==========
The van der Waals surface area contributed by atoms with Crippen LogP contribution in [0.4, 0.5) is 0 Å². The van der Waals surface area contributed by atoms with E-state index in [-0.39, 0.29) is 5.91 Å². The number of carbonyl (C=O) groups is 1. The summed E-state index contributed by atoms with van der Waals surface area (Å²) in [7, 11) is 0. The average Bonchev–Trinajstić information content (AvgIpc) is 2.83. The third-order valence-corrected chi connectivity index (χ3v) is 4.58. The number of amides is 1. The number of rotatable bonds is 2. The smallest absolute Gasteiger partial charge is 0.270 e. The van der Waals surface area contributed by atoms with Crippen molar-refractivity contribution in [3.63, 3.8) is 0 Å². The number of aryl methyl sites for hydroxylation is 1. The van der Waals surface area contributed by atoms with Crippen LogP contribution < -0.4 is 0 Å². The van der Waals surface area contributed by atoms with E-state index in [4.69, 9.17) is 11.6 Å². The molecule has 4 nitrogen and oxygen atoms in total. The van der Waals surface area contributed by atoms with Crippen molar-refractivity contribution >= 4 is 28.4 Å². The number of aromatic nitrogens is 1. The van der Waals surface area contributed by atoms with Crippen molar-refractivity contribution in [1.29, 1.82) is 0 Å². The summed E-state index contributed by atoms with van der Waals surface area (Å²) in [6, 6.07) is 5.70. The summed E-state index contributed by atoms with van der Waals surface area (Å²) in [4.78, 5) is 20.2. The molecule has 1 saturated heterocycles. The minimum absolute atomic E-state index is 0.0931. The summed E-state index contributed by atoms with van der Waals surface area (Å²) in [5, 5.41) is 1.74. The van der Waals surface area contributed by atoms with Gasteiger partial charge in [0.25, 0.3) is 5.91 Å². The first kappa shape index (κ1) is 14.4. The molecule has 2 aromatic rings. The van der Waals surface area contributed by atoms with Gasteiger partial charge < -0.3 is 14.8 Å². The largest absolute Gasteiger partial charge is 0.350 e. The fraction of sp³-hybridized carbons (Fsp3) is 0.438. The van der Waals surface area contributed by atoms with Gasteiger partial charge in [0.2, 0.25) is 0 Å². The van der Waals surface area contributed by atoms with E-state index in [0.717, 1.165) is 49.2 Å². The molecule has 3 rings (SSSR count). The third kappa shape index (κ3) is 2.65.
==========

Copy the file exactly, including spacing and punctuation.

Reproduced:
The van der Waals surface area contributed by atoms with Crippen LogP contribution in [0.4, 0.5) is 0 Å². The van der Waals surface area contributed by atoms with E-state index in [-0.39, 0.29) is 5.91 Å². The number of carbonyl (C=O) groups is 1. The summed E-state index contributed by atoms with van der Waals surface area (Å²) in [7, 11) is 0. The average Bonchev–Trinajstić information content (AvgIpc) is 2.83. The third-order valence-corrected chi connectivity index (χ3v) is 4.58. The number of amides is 1. The number of rotatable bonds is 2. The smallest absolute Gasteiger partial charge is 0.270 e. The van der Waals surface area contributed by atoms with Crippen molar-refractivity contribution in [3.63, 3.8) is 0 Å². The number of aryl methyl sites for hydroxylation is 1. The van der Waals surface area contributed by atoms with Crippen LogP contribution < -0.4 is 0 Å². The van der Waals surface area contributed by atoms with E-state index in [4.69, 9.17) is 11.6 Å². The molecule has 4 nitrogen and oxygen atoms in total. The van der Waals surface area contributed by atoms with Crippen molar-refractivity contribution >= 4 is 28.4 Å². The number of aromatic nitrogens is 1. The van der Waals surface area contributed by atoms with Crippen molar-refractivity contribution in [1.29, 1.82) is 0 Å². The summed E-state index contributed by atoms with van der Waals surface area (Å²) in [6, 6.07) is 5.70. The summed E-state index contributed by atoms with van der Waals surface area (Å²) in [4.78, 5) is 20.2. The molecule has 1 saturated heterocycles. The minimum absolute atomic E-state index is 0.0931. The summed E-state index contributed by atoms with van der Waals surface area (Å²) in [5, 5.41) is 1.74. The van der Waals surface area contributed by atoms with Gasteiger partial charge in [0.25, 0.3) is 5.91 Å². The first kappa shape index (κ1) is 14.4. The molecule has 2 aromatic rings. The van der Waals surface area contributed by atoms with Gasteiger partial charge < -0.3 is 14.8 Å². The largest absolute Gasteiger partial charge is 0.350 e. The fraction of sp³-hybridized carbons (Fsp3) is 0.438. The van der Waals surface area contributed by atoms with Gasteiger partial charge in [0.2, 0.25) is 0 Å². The van der Waals surface area contributed by atoms with E-state index in [0.717, 1.165) is 49.2 Å². The molecule has 3 rings (SSSR count). The third kappa shape index (κ3) is 2.65.